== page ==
The first time I watched the 2011 historical fantasy/adventure film, Season of the Witch—starring Nicolas Cage and Ron Perlman—I did so with no preconceived notions. The verdict: okay, I’d seen better movies, and for sure a whole lot worse, but I found it watchable. Subsequent research revealed that the film, while doing fairly well at the box office, was reviled by critics and moviegoers alike. Yes, that definitely made it a Guilty Pleasure.
A PLAGUE ON YOU ALL!
No, this wasn’t the film’s tagline—perhaps it’s my opinion of critics? Anyway, with no spoiler alert, here is a brief synopsis. In a 13th century Austrian town, three women have been accused of witchcraft and are about to be hung from a bridge. One denies it, a second admits to it, hoping to be spared. The third simply curses the priest in charge. The women are hung, then drowned (nasty!). The priest returns later that night to read from a sacred book, the Key of Solomon, to make sure they stay dead. Tough luck; the third “corpse” kills the priest and sets the book on fire.
Fast forward to the 14th century, where Teutonic knights are on a Crusade to do away with all the non-believing infidels. In a montage of battles covering a decade, knights Behmen (Cage) and Felson (Perlman) kill about 99,000 people between them. But after destroying a town of mostly women and children, they lose their taste for battle and say, “No mas!” Off they go, branded as deserters.
As they wander the Austrian countryside, Behmen and Felson find their homeland ravaged by a terrible plague. Arriving at a town that has also been hit hard by the Black Death, they are recognized as deserters and imprisoned. They soon learn that the Church believes a young woman named Anna, having been branded a witch, is responsible for causing the plague.
The knights are taken before Cardinal D’Ambroise (Christopher Lee!), who is also infected and looks really gross. He tells Behmen and Felson that the charges against them will be dropped if they accompany Anna to a distant monastery, where the monks are in possession of the last remaining Key of Solomon. They will determine if Anna is indeed a witch, and if so they will use the book to take away her powers and stop the plague. The guys agree, as long as the girl is given a fair trial. (Yeah, right.)
A PERILOUS JOURNEY
Accompanying the knights and the caged Anna are Debelzaq, a zealous priest; Hagamar, a lowlife who will guide them to the monastery; Kay, a young altar boy/wannabe knight; and Eckhardt, an older knight who lost his wife and daughter to the plague. Anna appears to hate and fear Debelzaq, but she warms to the fair-minded Behmen.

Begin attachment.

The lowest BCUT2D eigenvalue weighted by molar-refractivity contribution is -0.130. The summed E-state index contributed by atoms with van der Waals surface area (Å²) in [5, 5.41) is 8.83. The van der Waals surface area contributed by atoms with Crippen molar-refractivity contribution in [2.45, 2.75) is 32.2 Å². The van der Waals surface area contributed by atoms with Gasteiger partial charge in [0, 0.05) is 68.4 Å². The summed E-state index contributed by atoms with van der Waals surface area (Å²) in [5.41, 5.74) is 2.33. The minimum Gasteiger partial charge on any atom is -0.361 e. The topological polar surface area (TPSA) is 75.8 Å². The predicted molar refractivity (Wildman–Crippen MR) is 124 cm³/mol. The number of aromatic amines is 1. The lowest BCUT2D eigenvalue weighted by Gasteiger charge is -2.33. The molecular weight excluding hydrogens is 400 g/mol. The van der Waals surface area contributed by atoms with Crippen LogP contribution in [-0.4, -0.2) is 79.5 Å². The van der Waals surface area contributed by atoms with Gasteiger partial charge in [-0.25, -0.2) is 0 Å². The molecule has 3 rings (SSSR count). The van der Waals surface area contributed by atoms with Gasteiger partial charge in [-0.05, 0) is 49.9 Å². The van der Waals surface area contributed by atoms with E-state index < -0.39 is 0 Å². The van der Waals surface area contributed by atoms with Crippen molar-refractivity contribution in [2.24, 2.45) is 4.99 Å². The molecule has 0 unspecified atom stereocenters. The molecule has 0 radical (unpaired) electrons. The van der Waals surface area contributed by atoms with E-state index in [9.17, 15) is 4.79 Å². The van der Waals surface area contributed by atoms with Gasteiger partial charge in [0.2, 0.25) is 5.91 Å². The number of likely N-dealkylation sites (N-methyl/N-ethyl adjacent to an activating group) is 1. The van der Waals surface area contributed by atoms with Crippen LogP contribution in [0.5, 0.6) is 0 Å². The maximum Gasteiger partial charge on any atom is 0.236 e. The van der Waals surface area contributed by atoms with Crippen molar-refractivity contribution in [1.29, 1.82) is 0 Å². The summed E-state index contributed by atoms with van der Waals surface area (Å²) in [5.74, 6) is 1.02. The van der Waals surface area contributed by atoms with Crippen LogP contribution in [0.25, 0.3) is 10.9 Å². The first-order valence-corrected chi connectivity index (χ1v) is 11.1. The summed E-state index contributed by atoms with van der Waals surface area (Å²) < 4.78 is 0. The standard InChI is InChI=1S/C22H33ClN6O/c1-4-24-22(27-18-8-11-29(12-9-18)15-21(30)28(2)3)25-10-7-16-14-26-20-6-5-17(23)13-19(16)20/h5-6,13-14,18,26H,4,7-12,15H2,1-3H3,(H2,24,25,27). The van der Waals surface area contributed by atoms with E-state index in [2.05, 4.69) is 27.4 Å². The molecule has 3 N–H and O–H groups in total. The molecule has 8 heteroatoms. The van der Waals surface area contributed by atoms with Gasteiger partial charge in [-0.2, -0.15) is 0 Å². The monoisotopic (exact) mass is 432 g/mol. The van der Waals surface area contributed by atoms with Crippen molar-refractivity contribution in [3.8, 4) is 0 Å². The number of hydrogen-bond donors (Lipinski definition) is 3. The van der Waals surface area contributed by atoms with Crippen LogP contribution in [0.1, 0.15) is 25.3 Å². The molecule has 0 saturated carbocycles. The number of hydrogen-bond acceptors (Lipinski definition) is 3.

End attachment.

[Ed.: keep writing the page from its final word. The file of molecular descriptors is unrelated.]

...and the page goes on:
One night along the trail, the kindly Eckhardt is guarding Anna. When Debelzaq relieves him, they chat briefly. Eckhardt mentions how the innocent-appearing girl reminds him of his dead daughter. Anna overhears this, and after the knight leaves she manages to overpower Debelzaq and escape. The men pursue her to a nearby village, where rotted corpses abound. Eckhardt hears what he believes to be his daughter calling to him and frantically tries to find her. In the darkness and confusion he accidentally impales himself on young Kay’s sword.
The men recapture Anna and resume the journey. As they attempt to cross a poorly built rope bridge over a deep gorge, Anna saves Kay by pulling him up effortlessly with one hand. Who—or what—is this girl?
The entourage soon enters the deadly Wormwood Forest. Hagamar, who is not the bravest of souls, attempts to kill Anna so that they can all go home. He is stopped by Behmen and the others. Rather than be grateful, Anna summons a huge pack of nasty wolves. The men fight them off, killing many, but the surviving beasts fall upon Hagamar and enjoy a nice midnight snack.
Was Hagamar singled out by Anna for trying to kill her earlier? Behmen seems to think so, and in a fit of anger he tries to get at the girl. He is stopped by the others, who point through the trees at the nearby mountains. There is the monastery, they say, where Anna’s fate will soon be decided, one way or the other.
Telling you what happens from this point on will be giving too much away, so I’ll stop here. The best is yet to come, and if you’ve stuck with this film until now, I don’t think you’ll be disappointed. Season of the Witch is not everyone’s flagon of mead, but as a bona fide Guilty Pleasure I’ll be popping it into the Blu-Ray player every couple years or so till the Mother Ship arrives.